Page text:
• Floaters are less dense than a regulation golf ball and will float and bob on the surface when hit into water.  You often see these balls at novelty driving ranges that have you hitting at floating greens, or just to yardage markers in the water.
  • Wobblers have a center of mass that is not in the exact center of the ball or is loose within the ball. When putted, the ball will move unpredictably or wobble along the “intended” line.
  • Sponge Balls are softer still; they are generally used as indoor or backyard practice balls, but some are deceptively similar in appearance to a normal ball.  These balls will usually travel less than a quarter of the distance of a normal golf ball.
  • Super Distance Balls have deeper dimples and are heavier than allowed by USGA regulations, which allows them first to maintain momentum and second to maintain a thicker "envelope" of still air around them which reduces turbulence and wind resistance.  Marketers of these balls generally advertise a 12-yard gain on most distance shots, and are often pulled out of a player’s bag when reaching the “Long Drive” hole of your Charity Scramble Events.
  • Night Golf Balls that glow in the dark are either luminous balls or have glow sticks inserted into them.

~ Air Flow Aerodynamics

Smooth vs. Dimpled Golf Balls

So what purpose do the dimples serve on the surface of a golf ball?  It turns out that the “turbulence” they cause in the air flow over the ball’s surface help it to travel straighter and farther than if the surface was smooth like a ping pong or pool ball.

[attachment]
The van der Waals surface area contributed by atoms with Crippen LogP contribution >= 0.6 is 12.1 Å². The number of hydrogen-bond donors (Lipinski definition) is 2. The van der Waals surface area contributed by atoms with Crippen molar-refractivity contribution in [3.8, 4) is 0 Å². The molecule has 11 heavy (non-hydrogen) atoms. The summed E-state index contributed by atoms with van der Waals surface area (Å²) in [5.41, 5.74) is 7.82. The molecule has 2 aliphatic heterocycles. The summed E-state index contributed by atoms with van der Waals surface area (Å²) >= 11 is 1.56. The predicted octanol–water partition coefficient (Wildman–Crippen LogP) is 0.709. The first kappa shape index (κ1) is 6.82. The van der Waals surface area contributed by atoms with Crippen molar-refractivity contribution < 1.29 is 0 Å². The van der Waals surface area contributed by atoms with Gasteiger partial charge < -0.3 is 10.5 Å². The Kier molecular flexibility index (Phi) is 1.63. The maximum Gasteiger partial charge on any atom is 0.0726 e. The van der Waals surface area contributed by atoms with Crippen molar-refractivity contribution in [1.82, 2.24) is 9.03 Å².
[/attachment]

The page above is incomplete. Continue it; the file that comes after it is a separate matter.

The ball’s velocity, launch angle, and spin rate are all determined in that millisencond of impact when the ball is struck by a club, and they all influence its trajectory and how it behaves both in the air and when it hits the ground.

As the ball travels through the air it is affected by the two major forces of lift and drag and it turns out that dimpled balls travel farther and straighter than non-dimpled balls due to the combination of two effects:

Now stay with us on this part ‘cuz it gets pretty technical

  • The First Effect is: Air flowing directly across the ball’s surface is know as the Boundary Layer, and the dimples cause the Boundary Layer on the upstream side of the ball to transition from laminar to turbulent.  This turbulence allows the boundary layer air to stay attached to the surface of the ball a lot longer than the air in a laminar air flow and it creates a narrower, low-pressure wake on the ball and produces less drag.  That reduction in drag allows the ball to travel much farther. 
  • The Second Effect is: A properly struck golf ball imparts the Magnus Effect on the ball where backspin generates lift by deforming the airflow around the ball.  Every club in your bag has some degree of loft (the angle of the club face in relation to the vertical plane), and therefore imparts backspin to every shot you hit.  When you hit the ball pure with the right swing arc and a square club face, the result is the proper and desired backspin that causes an upward lift force on the ball making it rise higher and fly straighter.  The converse though is that the dimples can also have the exaggerated effect of causing improperly hit balls to fly farther offline by the influence of the dreaded “sidespin” on the ball. 

This video visually illustrates the impact
dimples have on the flight of a golf ball.

Listen to an Aerodynamics specialist explain it!
And it's not nearly as boring as that sounds!!

The 9 Possible Ball Flights

The 9 Possible Golf Ball Flights